Angelo Carusone, chairman and president of the nonprofit and media watchdog Media Matters, said Musk’s reinstatement of suspended accounts could mean reviving personal networks that include the American Nazi Party and “a whole bunch of 8chan, 4chan, conspiracy theorists” who engage in harassment and abuse. 8chan and 4chan are two message boards known for racist and anti-Semitic posts.

Carusone said that lifting the suspension would mean “turning Twitter into a one-stop shop for doxing and harassment, as well as an engine for radicalization.” “It’s a red pill Pez dispenser.” Quitting Twitter doesn’t keep you safe. “Even if you’re not on Twitter, you can still be a recipient of these campaigns,” he said. He predicted public health officials, election officials, journalists and teachers would all be targeted.

“Making major moderation and enforcement decisions on a whim is troubling CEO behavior,” said Nora Benavidez, senior advisor and director of digital justice and civil rights at the nonprofit advocacy group Free Press. “On the back of democracy, Musk is legitimizing decisions that will have far-reaching and dangerous consequences in the real world.”

Organizations including Free Press have spent years educating the tech giants on the complex issues of trust and safety and “forced them to understand the real nuances and intricacies of their role in mitigating harm to real people,” Benavidez said. role.” If “amnesty” were granted to the majority of suspended accounts, “it would be an open season for people suspended for hate, harassment, disinformation, conspiracy and extremism,” Benavidez said. “This is the most dangerous open season.”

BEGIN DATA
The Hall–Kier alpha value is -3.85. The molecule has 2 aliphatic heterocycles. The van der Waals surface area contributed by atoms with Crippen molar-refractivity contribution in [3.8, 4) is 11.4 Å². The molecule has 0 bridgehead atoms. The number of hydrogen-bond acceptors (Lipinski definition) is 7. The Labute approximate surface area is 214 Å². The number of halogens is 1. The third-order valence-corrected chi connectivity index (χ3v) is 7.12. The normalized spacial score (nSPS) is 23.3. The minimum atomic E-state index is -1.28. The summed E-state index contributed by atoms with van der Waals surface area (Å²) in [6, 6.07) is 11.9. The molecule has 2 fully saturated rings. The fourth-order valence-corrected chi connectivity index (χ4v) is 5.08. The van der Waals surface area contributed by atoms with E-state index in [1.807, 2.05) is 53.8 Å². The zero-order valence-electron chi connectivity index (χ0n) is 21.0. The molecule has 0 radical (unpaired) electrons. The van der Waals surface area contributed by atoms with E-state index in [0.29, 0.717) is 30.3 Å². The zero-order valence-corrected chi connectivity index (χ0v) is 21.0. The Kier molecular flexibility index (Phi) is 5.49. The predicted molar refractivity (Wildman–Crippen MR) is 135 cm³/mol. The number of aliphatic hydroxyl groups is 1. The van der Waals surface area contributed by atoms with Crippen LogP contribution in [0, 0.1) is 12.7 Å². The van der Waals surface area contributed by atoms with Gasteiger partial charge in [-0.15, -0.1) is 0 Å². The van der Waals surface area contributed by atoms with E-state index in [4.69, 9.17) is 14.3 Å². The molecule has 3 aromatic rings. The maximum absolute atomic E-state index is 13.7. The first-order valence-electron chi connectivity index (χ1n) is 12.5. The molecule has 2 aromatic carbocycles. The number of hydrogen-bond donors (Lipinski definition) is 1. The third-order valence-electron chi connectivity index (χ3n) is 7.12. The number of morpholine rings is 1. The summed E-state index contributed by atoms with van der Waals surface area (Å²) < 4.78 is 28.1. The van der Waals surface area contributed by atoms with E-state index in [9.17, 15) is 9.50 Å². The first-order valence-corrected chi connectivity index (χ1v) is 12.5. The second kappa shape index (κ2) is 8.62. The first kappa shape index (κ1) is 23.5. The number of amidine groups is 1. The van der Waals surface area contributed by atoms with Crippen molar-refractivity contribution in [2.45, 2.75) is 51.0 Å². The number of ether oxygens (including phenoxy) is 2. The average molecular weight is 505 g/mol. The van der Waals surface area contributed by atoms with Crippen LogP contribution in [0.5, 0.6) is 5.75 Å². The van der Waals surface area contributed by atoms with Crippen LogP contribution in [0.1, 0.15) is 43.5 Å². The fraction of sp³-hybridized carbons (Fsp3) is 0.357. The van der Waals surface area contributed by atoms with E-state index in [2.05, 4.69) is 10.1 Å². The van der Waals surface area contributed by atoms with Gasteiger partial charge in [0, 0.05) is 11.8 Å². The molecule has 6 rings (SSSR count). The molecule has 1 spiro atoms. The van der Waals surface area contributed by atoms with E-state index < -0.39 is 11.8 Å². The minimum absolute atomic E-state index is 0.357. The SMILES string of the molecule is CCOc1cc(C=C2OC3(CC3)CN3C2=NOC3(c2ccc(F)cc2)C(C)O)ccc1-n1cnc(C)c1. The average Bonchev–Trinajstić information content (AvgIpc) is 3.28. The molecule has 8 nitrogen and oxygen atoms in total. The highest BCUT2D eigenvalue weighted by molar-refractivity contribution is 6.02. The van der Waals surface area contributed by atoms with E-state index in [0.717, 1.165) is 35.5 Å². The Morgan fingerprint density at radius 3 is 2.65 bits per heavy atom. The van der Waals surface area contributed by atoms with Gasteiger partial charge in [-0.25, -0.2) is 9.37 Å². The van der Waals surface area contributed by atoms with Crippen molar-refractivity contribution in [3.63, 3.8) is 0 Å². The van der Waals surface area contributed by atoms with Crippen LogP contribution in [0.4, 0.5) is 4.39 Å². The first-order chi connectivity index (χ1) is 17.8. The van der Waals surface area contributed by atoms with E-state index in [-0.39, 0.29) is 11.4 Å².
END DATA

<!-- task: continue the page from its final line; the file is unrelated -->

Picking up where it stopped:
“In authoritarian regimes in Africa, the Middle East and Asia, you have journalists and activists who are now at the mercy of even more vicious trolls, with no way to fight back,” Caraballo said. Dead or Alive.”

Advertisers are ditching Twitter. Musk can’t afford to lose again.

The lifting of the suspension was particularly disturbing for LGBTQ activists days after a mass shooting at Club Q in Colorado Springs that killed five people and injured 18 others. Some of the reinstated accounts had previously been suspended for hate speech against the gay and trans communities, and Musk was criticized for replying to right-wing YouTube star Tim Pool and other anti-LGBTQ accounts, who lied It said the club held a “beauty event”.

“It’s a slap in the face for LGBTQ people,” Caraballo said.

In the days after he took over Twitter, Musk initially promised not to change the site’s moderation policies and reinstate accounts until he appointed a moderation board. But recently Musk changed his mind about appointing such a committee and fired hundreds of Twitter employees whose job it was to make posts on the site.

Dozens of Twitter advertisers have suspended spending on the platform following Musk’s takeover, fearing his content moderation practices could affect the site’s tone.